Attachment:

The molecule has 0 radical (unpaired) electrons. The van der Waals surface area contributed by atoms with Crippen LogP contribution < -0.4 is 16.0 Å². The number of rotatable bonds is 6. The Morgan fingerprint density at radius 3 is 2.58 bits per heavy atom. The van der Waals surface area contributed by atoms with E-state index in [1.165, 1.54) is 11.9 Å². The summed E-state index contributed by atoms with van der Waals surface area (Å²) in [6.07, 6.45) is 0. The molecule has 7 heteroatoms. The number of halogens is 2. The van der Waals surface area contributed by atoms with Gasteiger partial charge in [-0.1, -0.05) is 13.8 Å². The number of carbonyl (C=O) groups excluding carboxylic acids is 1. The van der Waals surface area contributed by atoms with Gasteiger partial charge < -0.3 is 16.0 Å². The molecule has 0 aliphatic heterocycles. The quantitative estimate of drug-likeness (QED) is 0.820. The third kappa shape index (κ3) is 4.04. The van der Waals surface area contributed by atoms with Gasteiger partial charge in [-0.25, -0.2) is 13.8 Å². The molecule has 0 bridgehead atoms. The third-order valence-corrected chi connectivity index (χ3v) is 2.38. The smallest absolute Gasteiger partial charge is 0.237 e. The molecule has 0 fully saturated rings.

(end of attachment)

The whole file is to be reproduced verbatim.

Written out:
The molecule has 0 radical (unpaired) electrons. The van der Waals surface area contributed by atoms with Crippen LogP contribution < -0.4 is 16.0 Å². The number of rotatable bonds is 6. The Morgan fingerprint density at radius 3 is 2.58 bits per heavy atom. The van der Waals surface area contributed by atoms with E-state index in [1.165, 1.54) is 11.9 Å². The summed E-state index contributed by atoms with van der Waals surface area (Å²) in [6.07, 6.45) is 0. The molecule has 7 heteroatoms. The number of halogens is 2. The van der Waals surface area contributed by atoms with Gasteiger partial charge in [-0.1, -0.05) is 13.8 Å². The number of carbonyl (C=O) groups excluding carboxylic acids is 1. The van der Waals surface area contributed by atoms with Gasteiger partial charge < -0.3 is 16.0 Å². The molecule has 0 aliphatic heterocycles. The quantitative estimate of drug-likeness (QED) is 0.820. The third kappa shape index (κ3) is 4.04. The van der Waals surface area contributed by atoms with Gasteiger partial charge in [-0.25, -0.2) is 13.8 Å². The molecule has 0 bridgehead atoms. The third-order valence-corrected chi connectivity index (χ3v) is 2.38. The smallest absolute Gasteiger partial charge is 0.237 e. The molecule has 0 fully saturated rings.